Additionally when we look at the detailed technical specifications of HD cameras, we would find that some models would produce HD resolution video only on their main stream, whilst the auxiliary stream(s) would only be in CIF resolution (352×288 pixels) or D1 (720×576 pixels) the highest. If this is the case, the video surveillance system would not support monitoring in HD resolution when it is configured to record in HD resolution or the frame refreshing rate would be decreased. Certainly it should be a vital considering factor when choosing a HD video surveillance system. Also it gives a reason on the price difference of HD cameras in the marketplace..

Do you want to be watched by big brothers?

Video streaming over the Internet is becoming today’s a very common requirement in video surveillance systems. Nevertheless news of IP cameras and video surveillance successfully attacked by hackers and video footages exposed to the public has been reported from time to time. In fact there are a lot of videos in YouTube demonstrating how IP cameras from different manufacturers could be attacked.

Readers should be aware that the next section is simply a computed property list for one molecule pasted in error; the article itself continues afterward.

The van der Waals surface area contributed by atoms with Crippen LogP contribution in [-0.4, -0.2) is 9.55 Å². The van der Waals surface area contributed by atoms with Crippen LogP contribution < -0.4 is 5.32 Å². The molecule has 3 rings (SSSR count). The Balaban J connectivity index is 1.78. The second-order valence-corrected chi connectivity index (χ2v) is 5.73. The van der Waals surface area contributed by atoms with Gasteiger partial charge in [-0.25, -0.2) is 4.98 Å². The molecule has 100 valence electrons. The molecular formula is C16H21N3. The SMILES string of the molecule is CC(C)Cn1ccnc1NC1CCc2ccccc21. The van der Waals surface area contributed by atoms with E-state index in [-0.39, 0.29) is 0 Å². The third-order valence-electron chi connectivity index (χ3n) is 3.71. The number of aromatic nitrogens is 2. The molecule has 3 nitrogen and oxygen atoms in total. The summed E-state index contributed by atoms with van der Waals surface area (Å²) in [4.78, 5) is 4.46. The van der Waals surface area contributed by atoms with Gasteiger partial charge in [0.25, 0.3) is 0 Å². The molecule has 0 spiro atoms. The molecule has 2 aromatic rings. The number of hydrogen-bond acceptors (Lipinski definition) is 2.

Hence the security feature is definitely a very important consideration when choosing a video surveillance system. How secure is it in the authentication process? What video streaming protocol is being used? What sort of encryption process, if any, is in place? Would all these provide adequate protection against hacker attack.

Apart from equipment, system administrators also play a vital role to ensure the security of the video surveillance systems. It is utmost important to ensure all the security features of the video surveillance systems are properly configured and deployed. Otherwise it would not help regardless how good the security feature of the video surveillance system is designed.

Open platform versus end-to-end solution

Many users would ask for open platform approach for their HD video surveillance systems at the first glance. Undoubtedly open platform design would have the freedom in choosing HD cameras from different manufacturers. However is it the only requirement in selecting a video surveillance system?